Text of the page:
Thursday: Importance of the Arts—Kids & Photography
I am so grateful for all of the wonderful guest writers helping me get my posts done this week, I am busy getting ready for my Birthday Bash tomorrow and will be back to posting regulary soon. I have been learning tons from everyone and excited to learn from Jessica over at Mom Shots.
Photography does not have to be a purely spectator sport or art. There are many ways to get the whole family involved and ways to explore artistic expression, the world around us and the beauty everywhere. There are also many ways to get mom or dad out from behind the camera and sharing the fun with the whole family.
One of my favorite things is to give my children a camera and just let them walk around and snap shots at their own whim. As a parent it is so much fun for me to view the photos that my children take. They have such a different perspective on the world than I do and their photographs really show that. My oldest son took these photos and I treasure them. I love to give him the camera and see his results. I just have to be sure it is a camera that if knocked down or broken won’t be a major issue. My 5 year old is not walking around with my DSLR, that’s for sure!
A photo-walk, or as we call it at my house, a photo-adventure, is a great way to get everyone involved. If you are asking yourself what a photo-walk is, it is just as the name sounds; you walk around a specific area taking pictures of the things you see. This can be a very fun way to discuss how art can be found in the world around us and in the eye of the beholder. Depending on the age of the child you can discuss more advanced artistic themes, rules and theories such as the Rule of Thirds, Color Theory or various elements of design. You can also just spend some nice time together hanging out, laughing and building your family bonds and love.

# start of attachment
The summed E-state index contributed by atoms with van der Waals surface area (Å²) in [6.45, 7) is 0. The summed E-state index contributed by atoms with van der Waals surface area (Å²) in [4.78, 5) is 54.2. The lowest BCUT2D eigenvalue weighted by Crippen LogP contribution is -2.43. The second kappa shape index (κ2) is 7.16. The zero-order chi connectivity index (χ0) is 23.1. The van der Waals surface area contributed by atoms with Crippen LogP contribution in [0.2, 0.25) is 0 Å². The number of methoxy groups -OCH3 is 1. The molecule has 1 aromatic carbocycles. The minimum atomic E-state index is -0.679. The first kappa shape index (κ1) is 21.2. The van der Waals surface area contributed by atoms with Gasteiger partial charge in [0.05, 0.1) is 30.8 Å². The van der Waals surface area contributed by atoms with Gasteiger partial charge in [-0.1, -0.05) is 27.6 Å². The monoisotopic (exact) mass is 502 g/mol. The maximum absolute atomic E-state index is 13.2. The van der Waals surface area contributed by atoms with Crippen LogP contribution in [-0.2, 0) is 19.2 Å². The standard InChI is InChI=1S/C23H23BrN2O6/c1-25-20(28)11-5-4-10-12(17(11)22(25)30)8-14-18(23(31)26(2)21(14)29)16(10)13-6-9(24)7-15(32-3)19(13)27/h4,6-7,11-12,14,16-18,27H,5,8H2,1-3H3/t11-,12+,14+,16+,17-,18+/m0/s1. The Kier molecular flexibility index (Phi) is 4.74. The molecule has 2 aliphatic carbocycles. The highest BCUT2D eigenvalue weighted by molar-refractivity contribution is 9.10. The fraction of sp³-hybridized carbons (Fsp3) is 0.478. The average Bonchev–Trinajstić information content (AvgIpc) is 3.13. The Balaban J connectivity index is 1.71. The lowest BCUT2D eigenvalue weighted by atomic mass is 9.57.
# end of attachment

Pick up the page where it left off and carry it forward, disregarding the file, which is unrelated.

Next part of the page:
A photo-walk with a theme such as the letter C or the color blue, is a fun way to experience your neighborhood in a whole new light and also teach really young children their letters, numbers, shapes and colors. We took these photos for the letter A. It was a blast.
Another great photo-adventure theme is a scavenger hunt. Make a list of of random items and then give everyone a copy of that list and a camera. Send them off into the wild blue yonder and see what marvelous images they come back with. You can make it a contest by setting a time limit and the first person back wins if that helps to motivate.
Photo booths are also a great way to build unity while experiencing photography. It’s pretty hard not to laugh hysterically when everyone is piled inside a tiny space making funny faces. This can build wonderful memories that will be treasured always.
There are many games you can play using the camera. With older kids you can make a stop motion animation telling a fun story that they wrote. With kids of all ages you can make funny faces and photograph those. The sky and your imagination is the limit!
I think an important part of teaching our children to love and appreciate art is to display their work in our homes. There are many wonderful and creative ways to display your families artwork and photographs. We need to encourage and foster the love of art in our children. By showing them how much we appreciate their results and by making art a fun experience can help our artists to grow and blossom.
To learn more from Jessica head on over to Mom Shots!